Economics- The Demand for Money
Economics- The Demand For Money
The demand for money is he quantity of monetary assets, such as cash and checking accounts, that people choose to hold in their portfolios. Choosing how much money to demand is thus a part of the broader portfolio allocation decision. In general, the demand for money – like the demand for any other asset – will depend upon the expected return, risk and liquidity of money and other assets.
There are two features of money that are particularly important. First, money is the most liquid asset. This liquidity is the primary benefit, of holding money. Second, money pays a low return (indeed, currency pays a zero nominal return). The low return earned by money, relative to other assets, is the major cost of holding money. People’s demand for money is determined by how they trade off their need for liquidity against the cost of a lower return.
There are some key macroeconomic variables effect the demand for money. Although we primarily consider the aggregate, or total, demand for money, the same economic arguments apply to individual money demands. This relationship is to be expected, as the aggregate demand for money is the sum of all the individual money demands.
The macroeconomic variables that have the greatest effects on money demand are the price level, real income and interest rates. Higher prices or incomes increase people’s needs for liquidity and thus raise the demand for money. Interest rates affect money demand through the expected return channel. The higher the interest rate on money, the more money people will demand, however, the higher the interest rate paid on alternative assets to money, the more people will want to switch from money to those alternative assets.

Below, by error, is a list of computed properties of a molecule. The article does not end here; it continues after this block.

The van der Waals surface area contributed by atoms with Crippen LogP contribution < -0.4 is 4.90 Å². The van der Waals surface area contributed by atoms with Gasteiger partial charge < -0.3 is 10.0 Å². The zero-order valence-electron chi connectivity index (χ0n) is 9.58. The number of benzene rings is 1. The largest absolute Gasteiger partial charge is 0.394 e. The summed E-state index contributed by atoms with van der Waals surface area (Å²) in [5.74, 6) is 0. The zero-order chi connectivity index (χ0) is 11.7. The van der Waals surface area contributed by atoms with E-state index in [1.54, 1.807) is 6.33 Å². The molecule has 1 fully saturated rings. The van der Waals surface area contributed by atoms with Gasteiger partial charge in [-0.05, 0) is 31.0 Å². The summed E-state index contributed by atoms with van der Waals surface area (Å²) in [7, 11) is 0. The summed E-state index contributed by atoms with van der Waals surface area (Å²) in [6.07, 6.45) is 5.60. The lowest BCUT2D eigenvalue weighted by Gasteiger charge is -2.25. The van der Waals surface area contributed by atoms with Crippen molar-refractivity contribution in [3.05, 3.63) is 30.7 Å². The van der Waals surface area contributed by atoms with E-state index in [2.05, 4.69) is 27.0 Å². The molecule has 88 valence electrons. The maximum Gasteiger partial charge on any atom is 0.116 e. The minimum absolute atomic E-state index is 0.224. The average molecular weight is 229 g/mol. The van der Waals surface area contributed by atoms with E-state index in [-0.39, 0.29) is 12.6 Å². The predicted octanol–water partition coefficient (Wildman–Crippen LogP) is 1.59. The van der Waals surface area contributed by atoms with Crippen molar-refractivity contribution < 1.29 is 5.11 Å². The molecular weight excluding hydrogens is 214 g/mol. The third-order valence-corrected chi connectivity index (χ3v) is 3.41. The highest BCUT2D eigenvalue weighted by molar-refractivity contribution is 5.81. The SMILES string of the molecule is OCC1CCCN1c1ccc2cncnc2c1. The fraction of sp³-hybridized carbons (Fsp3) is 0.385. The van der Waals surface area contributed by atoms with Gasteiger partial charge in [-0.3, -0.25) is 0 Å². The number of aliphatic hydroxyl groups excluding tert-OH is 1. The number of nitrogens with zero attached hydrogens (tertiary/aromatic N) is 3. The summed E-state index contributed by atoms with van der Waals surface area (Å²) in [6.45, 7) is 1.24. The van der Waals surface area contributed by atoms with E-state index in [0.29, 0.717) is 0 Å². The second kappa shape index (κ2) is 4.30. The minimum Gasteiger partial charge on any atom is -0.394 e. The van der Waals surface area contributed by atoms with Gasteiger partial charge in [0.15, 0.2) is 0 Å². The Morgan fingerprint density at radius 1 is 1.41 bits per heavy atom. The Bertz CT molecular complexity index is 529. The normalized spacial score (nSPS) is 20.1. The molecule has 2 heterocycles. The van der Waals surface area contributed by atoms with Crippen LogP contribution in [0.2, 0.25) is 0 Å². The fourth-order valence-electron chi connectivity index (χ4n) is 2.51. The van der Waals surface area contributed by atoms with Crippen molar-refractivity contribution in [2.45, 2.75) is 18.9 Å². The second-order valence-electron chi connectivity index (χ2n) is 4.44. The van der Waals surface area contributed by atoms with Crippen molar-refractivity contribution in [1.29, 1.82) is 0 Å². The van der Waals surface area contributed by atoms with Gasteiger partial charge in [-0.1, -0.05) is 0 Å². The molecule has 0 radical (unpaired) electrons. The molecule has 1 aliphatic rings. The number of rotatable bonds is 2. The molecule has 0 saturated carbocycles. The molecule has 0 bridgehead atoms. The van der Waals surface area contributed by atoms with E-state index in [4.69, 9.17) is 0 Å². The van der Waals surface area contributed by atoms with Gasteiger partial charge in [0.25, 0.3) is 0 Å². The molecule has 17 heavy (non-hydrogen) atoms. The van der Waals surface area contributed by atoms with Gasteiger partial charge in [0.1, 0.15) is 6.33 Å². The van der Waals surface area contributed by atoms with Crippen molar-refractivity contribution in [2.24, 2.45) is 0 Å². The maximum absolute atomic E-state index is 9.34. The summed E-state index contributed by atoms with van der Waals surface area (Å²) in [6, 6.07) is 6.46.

The Price Level
The higher the general level of prices, the more dollars people need to conduct transactions and thus the more dollars people will want to hold. For example, sixty years ago, the price level in the United States was about one tenth of its level today. Less money was needed for transactions and the number of dollars that the people back then held was also less. So, the nominal demand for money was probably much smaller than the amount of money that we hold today. The conclusion is that a higher price level, by raising the need for liquidity, increases the nominal demand for money. In fact, because prices are ten times higher today than they were in the past, an identical transaction takes ten times as many dollars today as it did back then. Thus, everything else being equal, the nominal demand for money is proportional to the price level.
The more transactions that individuals or businesses conduct, the more liquidity they need and the greater is their demand for money. An important factor determining the number of transactions is real income. For example, a large, high-volume supermarket has to deal with a large number of customers and suppliers and pay more employees than a corner grocery. Similarly, a high-income individual makes more and larger purchases than a low income individual. Because higher real income means more transactions and a greater need for liquidity, the amount of money demanded should increase when real income increases.
Unlike the response of money demand to changes in the price level, the increase in money demand need not be proportional to an increase in real income. Actually, a 1% increase in real income usually leads to less than a 1% increase in money demand. One reason that money demand grows more slowly than income is that higher income individuals are firms typically use their money more efficiently. For example a high income individual many open a special cash management account in which money needed for current transactions is automatically invested in nonmonetary assets paying a higher return. Because of minimum balance requirements and fees, such an account might not be worthwhile or a lower-income individual.
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